First I calculated the Increasing Lateral Pressure, Δσv (kN) and then I sum up the values to get the resultant lateral pressure, Is this correct?

Another observation is that if a plot the force diagram of the resultant lateral pressure, it will be triangular, which i think its not realistic in such a load case.
do you guys think i should use the The Boussinesq Equation





RE: Guidance for the Design of a Reinforced Concrete Retaining Wall

Quote (kellez)

I have never tried to calculate this with a surcharge load that is at a certain distance from the wall.

Fine, now you are making progress. You want the mathematical model to "fit" the problem... not just be application of your existing skill set. But the solution does not have to always be complicated. Since this is your first retaining wall design, suggest starting with a semi-graphical solution to get an understanding of how the remote surcharge affects the wall. I like the simplified method shown and explained on pages 28 & 29 of Allan Block Retaining Wall Engineering Manual.


The Arcelor Mittal Piling Handbook that steveh49 mentioned has a similar approach - see Chapter 4.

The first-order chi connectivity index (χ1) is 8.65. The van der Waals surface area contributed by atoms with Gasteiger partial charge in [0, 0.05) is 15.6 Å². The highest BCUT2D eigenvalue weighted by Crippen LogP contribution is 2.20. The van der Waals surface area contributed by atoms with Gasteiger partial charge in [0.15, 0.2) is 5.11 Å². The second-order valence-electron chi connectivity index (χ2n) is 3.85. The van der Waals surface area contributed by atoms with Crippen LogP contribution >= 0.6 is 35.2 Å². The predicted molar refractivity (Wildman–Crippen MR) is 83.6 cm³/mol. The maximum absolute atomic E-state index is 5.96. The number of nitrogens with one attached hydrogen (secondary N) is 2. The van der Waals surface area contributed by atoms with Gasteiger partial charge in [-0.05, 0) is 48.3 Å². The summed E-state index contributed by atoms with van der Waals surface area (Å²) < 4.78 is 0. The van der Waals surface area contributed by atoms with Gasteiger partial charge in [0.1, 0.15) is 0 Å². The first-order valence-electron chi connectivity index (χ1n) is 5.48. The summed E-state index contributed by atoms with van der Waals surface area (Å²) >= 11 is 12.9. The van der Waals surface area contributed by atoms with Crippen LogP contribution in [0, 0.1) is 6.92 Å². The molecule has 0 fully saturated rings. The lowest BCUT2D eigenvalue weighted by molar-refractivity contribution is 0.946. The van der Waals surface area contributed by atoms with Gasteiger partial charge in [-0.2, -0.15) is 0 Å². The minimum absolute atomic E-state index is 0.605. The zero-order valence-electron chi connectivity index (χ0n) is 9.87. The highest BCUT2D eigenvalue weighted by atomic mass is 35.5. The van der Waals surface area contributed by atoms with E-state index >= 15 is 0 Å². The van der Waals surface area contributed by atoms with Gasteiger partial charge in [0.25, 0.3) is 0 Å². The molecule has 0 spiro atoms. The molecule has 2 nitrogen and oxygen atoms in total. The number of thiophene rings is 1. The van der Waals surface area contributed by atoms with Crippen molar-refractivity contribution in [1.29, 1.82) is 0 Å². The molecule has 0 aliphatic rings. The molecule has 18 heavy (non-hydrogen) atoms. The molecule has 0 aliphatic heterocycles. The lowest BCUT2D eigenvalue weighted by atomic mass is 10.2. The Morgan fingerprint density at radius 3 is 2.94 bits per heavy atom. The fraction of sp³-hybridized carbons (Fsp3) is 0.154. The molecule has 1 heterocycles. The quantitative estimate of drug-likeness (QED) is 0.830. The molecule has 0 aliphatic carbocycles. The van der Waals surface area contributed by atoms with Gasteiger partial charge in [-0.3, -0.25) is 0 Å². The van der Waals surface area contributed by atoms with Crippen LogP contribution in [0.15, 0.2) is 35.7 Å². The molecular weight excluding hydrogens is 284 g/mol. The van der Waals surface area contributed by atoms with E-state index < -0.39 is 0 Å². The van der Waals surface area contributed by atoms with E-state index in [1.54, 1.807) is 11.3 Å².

For your wall, I get approximately 3.3 kN thrust (assuming the foundation slab is 0.5 meters thick).



Quote (kellez)

I would like to design my wall using the most accurate load cases that best describe the real life loads, and then I can add any additional loads I want.

Good, I have a couple of suggestions for additional minor loads to check. But you should have enough info now to make a first order iterative design. Let's see what you come up with.

www.SlideRuleEra.net idea
www.VacuumTubeEra.net r2d2

RE: Guidance for the Design of a Reinforced Concrete Retaining Wall

(OP)
I am working on it, i will post my sketch in a bit

RE: Guidance for the Design of a Reinforced Concrete Retaining Wall

For external stability, it is usual to calculate the destabilising forces that act on the virtual face of the wall. In that case, your surcharge load is 1.2~1.5m away depending on what your current base width is. This would increase the load acting on the wall compared with assessing the load based on the 3m distance of the surcharge from the stem.

The Piling Handbook gives you the distribution of load vs depth below ground. You have to work out the height of the resultant by integration. For information, the diagram and equations from your previous post [now deleted] were under the heading "Concentrated and Linear Surcharge" in previous editions of the Piling Handbook.